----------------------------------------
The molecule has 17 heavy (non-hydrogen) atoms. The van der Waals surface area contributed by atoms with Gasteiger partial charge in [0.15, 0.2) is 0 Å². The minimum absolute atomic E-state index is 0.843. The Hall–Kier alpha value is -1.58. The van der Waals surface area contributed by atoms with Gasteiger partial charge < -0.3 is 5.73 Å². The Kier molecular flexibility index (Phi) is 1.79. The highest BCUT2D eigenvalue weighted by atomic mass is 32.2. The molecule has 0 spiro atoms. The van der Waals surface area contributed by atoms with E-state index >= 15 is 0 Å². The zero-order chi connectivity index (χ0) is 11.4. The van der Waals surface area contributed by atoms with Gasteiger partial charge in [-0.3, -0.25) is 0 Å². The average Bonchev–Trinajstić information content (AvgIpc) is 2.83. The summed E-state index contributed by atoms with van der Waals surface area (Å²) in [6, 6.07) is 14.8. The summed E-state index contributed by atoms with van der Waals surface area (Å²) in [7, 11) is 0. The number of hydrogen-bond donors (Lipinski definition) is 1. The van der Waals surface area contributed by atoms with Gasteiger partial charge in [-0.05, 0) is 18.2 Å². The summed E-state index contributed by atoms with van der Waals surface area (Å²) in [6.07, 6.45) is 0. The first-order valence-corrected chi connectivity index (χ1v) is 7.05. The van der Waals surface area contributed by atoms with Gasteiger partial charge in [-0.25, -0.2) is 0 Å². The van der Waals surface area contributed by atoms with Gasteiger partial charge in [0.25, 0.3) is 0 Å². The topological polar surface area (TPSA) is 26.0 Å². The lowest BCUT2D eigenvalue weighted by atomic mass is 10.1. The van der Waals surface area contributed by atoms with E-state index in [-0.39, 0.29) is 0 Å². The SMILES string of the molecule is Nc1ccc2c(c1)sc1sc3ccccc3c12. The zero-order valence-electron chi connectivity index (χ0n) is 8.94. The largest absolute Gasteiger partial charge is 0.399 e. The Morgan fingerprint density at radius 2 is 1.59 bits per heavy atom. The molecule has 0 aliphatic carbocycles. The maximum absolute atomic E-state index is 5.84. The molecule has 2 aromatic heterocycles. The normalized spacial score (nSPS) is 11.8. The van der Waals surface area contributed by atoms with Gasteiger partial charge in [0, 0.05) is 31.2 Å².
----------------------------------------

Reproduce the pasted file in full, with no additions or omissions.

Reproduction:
The molecule has 17 heavy (non-hydrogen) atoms. The van der Waals surface area contributed by atoms with Gasteiger partial charge in [0.15, 0.2) is 0 Å². The minimum absolute atomic E-state index is 0.843. The Hall–Kier alpha value is -1.58. The van der Waals surface area contributed by atoms with Gasteiger partial charge < -0.3 is 5.73 Å². The Kier molecular flexibility index (Phi) is 1.79. The highest BCUT2D eigenvalue weighted by atomic mass is 32.2. The molecule has 0 spiro atoms. The van der Waals surface area contributed by atoms with E-state index >= 15 is 0 Å². The zero-order chi connectivity index (χ0) is 11.4. The van der Waals surface area contributed by atoms with Gasteiger partial charge in [-0.3, -0.25) is 0 Å². The average Bonchev–Trinajstić information content (AvgIpc) is 2.83. The summed E-state index contributed by atoms with van der Waals surface area (Å²) in [6, 6.07) is 14.8. The summed E-state index contributed by atoms with van der Waals surface area (Å²) in [7, 11) is 0. The number of hydrogen-bond donors (Lipinski definition) is 1. The van der Waals surface area contributed by atoms with Gasteiger partial charge in [-0.05, 0) is 18.2 Å². The summed E-state index contributed by atoms with van der Waals surface area (Å²) in [6.07, 6.45) is 0. The first-order valence-corrected chi connectivity index (χ1v) is 7.05. The van der Waals surface area contributed by atoms with Gasteiger partial charge in [-0.25, -0.2) is 0 Å². The van der Waals surface area contributed by atoms with Gasteiger partial charge in [0.25, 0.3) is 0 Å². The topological polar surface area (TPSA) is 26.0 Å². The lowest BCUT2D eigenvalue weighted by atomic mass is 10.1. The van der Waals surface area contributed by atoms with E-state index in [-0.39, 0.29) is 0 Å². The SMILES string of the molecule is Nc1ccc2c(c1)sc1sc3ccccc3c12. The zero-order valence-electron chi connectivity index (χ0n) is 8.94. The largest absolute Gasteiger partial charge is 0.399 e. The Morgan fingerprint density at radius 2 is 1.59 bits per heavy atom. The molecule has 0 aliphatic carbocycles. The maximum absolute atomic E-state index is 5.84. The molecule has 2 aromatic heterocycles. The normalized spacial score (nSPS) is 11.8. The van der Waals surface area contributed by atoms with Gasteiger partial charge in [0, 0.05) is 31.2 Å².